I started by drawing straight onto the dry fabric with pastels.  I didn't add color to every petal but only to those that fit into an entire flower unit.  The chalk is subtle so it does not block out the background colors but does add to it to make the flower more cohesive.  On the flower on the bottom right I added purple.  The one of the bottom left I added white--the purple was already there. The top left flower I added a light blue chalk.  Top right I added orange and yellow-orange.  I rubbed the chalk lines with my finger after I drew with the chalk to help them blend in.  I could have chosen to leave the chalk lines more distinct if I wanted.

Once I had the amount of color I wanted, I painted the chalk flowers with a 50/50 mix of water/base extender.  I used a small paint brush because I didn't need to paint the entire fabric--only the part that I added color with the chalk. Here is where the control comes into play that I had talked about before.  With colored pencils or crayons, the colors will blend and bleed. The chalk doesn't.  You do the blending with your finger while it is dry.  When you paint it with the 50/50 mixture, it does not run.  Yeah!

Once the flowers were wet, I decided the bottom right flower needed a bit more color so I added the pink.  The bottom left flower needed some more white so I added it too.  You can tell because the lines are a bit more distinct on the wet fabric than when I added chalk to the dry fabric.  I am quite pleased with the results.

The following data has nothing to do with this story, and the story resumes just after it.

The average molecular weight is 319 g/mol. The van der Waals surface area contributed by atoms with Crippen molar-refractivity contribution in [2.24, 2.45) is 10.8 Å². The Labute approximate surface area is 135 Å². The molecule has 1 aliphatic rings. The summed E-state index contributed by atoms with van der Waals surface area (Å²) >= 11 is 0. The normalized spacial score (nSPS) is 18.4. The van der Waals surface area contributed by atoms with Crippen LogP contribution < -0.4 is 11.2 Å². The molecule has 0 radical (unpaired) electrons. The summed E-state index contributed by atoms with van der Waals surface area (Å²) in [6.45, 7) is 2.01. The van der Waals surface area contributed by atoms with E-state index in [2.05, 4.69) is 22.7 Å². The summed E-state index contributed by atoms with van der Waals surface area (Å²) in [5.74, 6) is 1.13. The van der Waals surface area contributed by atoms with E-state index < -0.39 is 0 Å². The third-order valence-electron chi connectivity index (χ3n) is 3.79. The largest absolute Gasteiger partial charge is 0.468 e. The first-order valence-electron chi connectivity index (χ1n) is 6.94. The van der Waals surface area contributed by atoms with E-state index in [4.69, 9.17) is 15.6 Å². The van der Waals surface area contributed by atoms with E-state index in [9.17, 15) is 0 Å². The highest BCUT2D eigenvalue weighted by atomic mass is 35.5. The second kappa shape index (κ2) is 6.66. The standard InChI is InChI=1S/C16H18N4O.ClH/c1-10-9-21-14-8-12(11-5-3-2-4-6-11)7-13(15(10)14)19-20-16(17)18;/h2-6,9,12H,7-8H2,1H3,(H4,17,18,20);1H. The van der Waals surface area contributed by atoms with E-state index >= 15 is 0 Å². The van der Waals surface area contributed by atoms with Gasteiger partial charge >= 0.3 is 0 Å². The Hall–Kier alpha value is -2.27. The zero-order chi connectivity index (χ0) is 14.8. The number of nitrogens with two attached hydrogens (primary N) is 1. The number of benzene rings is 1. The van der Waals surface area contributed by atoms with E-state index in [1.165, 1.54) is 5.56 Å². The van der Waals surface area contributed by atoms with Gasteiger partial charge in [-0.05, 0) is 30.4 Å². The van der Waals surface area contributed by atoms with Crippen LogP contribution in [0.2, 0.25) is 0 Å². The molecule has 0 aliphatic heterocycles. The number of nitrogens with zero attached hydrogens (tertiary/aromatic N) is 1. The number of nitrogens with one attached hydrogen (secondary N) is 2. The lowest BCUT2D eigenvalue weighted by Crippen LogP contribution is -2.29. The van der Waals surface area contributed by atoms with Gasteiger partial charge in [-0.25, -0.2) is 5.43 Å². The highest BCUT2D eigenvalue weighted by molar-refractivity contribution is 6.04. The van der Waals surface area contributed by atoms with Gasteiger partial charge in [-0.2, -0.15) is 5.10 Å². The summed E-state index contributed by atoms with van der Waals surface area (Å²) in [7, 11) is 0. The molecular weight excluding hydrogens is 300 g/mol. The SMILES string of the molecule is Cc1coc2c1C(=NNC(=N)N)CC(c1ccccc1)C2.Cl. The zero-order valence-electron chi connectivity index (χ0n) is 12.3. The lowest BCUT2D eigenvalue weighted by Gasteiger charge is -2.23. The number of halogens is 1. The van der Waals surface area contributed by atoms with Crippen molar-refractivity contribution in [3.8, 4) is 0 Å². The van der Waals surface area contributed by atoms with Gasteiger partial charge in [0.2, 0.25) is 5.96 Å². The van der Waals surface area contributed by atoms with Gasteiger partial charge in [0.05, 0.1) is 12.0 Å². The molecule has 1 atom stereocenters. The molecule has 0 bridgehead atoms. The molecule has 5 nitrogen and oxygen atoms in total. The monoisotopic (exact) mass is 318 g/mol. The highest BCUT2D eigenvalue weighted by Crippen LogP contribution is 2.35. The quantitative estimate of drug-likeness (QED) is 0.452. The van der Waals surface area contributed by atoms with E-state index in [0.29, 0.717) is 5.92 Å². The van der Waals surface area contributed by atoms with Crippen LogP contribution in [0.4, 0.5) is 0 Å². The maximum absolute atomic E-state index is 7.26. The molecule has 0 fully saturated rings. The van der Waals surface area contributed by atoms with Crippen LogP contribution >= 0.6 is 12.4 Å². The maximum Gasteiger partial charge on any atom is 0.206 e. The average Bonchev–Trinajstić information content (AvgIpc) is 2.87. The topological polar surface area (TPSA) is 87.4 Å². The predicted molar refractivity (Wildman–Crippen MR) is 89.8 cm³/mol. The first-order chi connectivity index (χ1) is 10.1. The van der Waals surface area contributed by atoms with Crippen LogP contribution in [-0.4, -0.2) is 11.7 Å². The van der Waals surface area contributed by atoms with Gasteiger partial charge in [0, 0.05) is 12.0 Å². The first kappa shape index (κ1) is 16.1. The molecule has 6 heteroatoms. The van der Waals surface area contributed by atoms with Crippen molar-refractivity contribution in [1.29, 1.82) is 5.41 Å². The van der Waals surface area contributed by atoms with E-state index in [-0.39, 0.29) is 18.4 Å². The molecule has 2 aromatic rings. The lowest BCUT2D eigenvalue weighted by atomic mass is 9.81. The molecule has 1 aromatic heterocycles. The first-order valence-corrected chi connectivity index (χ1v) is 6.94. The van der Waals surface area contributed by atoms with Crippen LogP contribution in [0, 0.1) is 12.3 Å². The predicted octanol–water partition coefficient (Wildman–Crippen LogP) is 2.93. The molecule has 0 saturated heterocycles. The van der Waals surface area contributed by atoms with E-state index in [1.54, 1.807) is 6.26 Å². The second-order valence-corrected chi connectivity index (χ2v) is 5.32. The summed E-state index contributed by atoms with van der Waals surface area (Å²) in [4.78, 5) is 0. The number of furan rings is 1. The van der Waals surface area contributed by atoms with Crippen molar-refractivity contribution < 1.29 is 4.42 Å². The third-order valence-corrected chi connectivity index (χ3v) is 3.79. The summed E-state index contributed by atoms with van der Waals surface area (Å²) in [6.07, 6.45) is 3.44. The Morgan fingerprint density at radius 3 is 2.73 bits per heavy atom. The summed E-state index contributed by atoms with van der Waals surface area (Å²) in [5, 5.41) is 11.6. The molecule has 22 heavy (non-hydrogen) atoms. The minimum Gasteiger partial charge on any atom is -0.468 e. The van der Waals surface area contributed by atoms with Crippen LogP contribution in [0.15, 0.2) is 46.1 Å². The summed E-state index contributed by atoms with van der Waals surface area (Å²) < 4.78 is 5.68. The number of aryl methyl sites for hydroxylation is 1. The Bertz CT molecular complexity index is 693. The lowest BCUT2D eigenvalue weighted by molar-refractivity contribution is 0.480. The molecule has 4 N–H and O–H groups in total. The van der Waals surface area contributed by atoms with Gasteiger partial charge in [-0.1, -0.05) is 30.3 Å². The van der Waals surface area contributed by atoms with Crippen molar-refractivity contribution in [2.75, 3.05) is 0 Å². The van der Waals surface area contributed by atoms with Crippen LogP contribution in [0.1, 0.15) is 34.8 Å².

Monday, September 12, 2011

Congrats and MORE Congrats

Two pieces of wonderful news I want to share with all of you! 

First, Kit Lang has agreed to join the blog as one of the resident artists!  Here is a link to her blog if you have not met her yet.  Please give her a warm welcome!

Second, Beth Berman has been asked to be one of the SAQA Regional Representative for New England. She will be replacing Wen Redmond who has resigned to devote more time to her art.  Beth has also been asked to participate on the planning committee for the national SAQA conference.  Congratulations, Beth, that your creative talent, organizational skill, and passion for supporting and encouraging others have been recognized and put to work!

An old post and a new one

Here is a link to a post that Laura already posted about using inktense pencils.  I love her work and think her post along with the post from Rosalita do a good job of showing you the possibility of colored pencils.  In my own experiments with colored pencils I used both inktense and regular water-soluble pencils.
Frankly the only difference  I have noticed in the two types of pencils is that the inktense pencils only blend the first time they get wet.  Regular water-soluble pencils will bleed/blend each time they get wet.  I will use both types on a fabric because the colors are different and it expands my possibilities.